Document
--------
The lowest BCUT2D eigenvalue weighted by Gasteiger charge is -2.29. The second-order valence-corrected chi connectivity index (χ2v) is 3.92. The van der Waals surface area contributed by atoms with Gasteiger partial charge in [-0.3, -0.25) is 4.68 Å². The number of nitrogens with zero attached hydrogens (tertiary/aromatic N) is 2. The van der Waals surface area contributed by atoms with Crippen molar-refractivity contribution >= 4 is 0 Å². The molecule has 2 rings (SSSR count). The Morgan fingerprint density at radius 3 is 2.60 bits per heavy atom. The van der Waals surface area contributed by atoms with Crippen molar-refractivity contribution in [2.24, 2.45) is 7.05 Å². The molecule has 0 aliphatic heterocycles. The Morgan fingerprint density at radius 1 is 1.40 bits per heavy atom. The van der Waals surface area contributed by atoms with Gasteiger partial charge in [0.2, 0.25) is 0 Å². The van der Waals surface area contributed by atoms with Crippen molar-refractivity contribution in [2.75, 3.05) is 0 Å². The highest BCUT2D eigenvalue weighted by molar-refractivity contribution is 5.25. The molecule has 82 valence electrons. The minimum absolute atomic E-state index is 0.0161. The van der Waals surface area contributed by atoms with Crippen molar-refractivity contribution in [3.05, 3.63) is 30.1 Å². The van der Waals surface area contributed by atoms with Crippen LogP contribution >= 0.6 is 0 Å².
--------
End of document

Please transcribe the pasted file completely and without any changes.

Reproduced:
The lowest BCUT2D eigenvalue weighted by Gasteiger charge is -2.29. The second-order valence-corrected chi connectivity index (χ2v) is 3.92. The van der Waals surface area contributed by atoms with Gasteiger partial charge in [-0.3, -0.25) is 4.68 Å². The number of nitrogens with zero attached hydrogens (tertiary/aromatic N) is 2. The van der Waals surface area contributed by atoms with Crippen molar-refractivity contribution >= 4 is 0 Å². The molecule has 2 rings (SSSR count). The Morgan fingerprint density at radius 3 is 2.60 bits per heavy atom. The van der Waals surface area contributed by atoms with Crippen molar-refractivity contribution in [2.24, 2.45) is 7.05 Å². The molecule has 0 aliphatic heterocycles. The Morgan fingerprint density at radius 1 is 1.40 bits per heavy atom. The van der Waals surface area contributed by atoms with Gasteiger partial charge in [0.2, 0.25) is 0 Å². The van der Waals surface area contributed by atoms with Crippen molar-refractivity contribution in [2.75, 3.05) is 0 Å². The highest BCUT2D eigenvalue weighted by molar-refractivity contribution is 5.25. The molecule has 82 valence electrons. The minimum absolute atomic E-state index is 0.0161. The van der Waals surface area contributed by atoms with Crippen molar-refractivity contribution in [3.05, 3.63) is 30.1 Å². The van der Waals surface area contributed by atoms with Crippen LogP contribution >= 0.6 is 0 Å².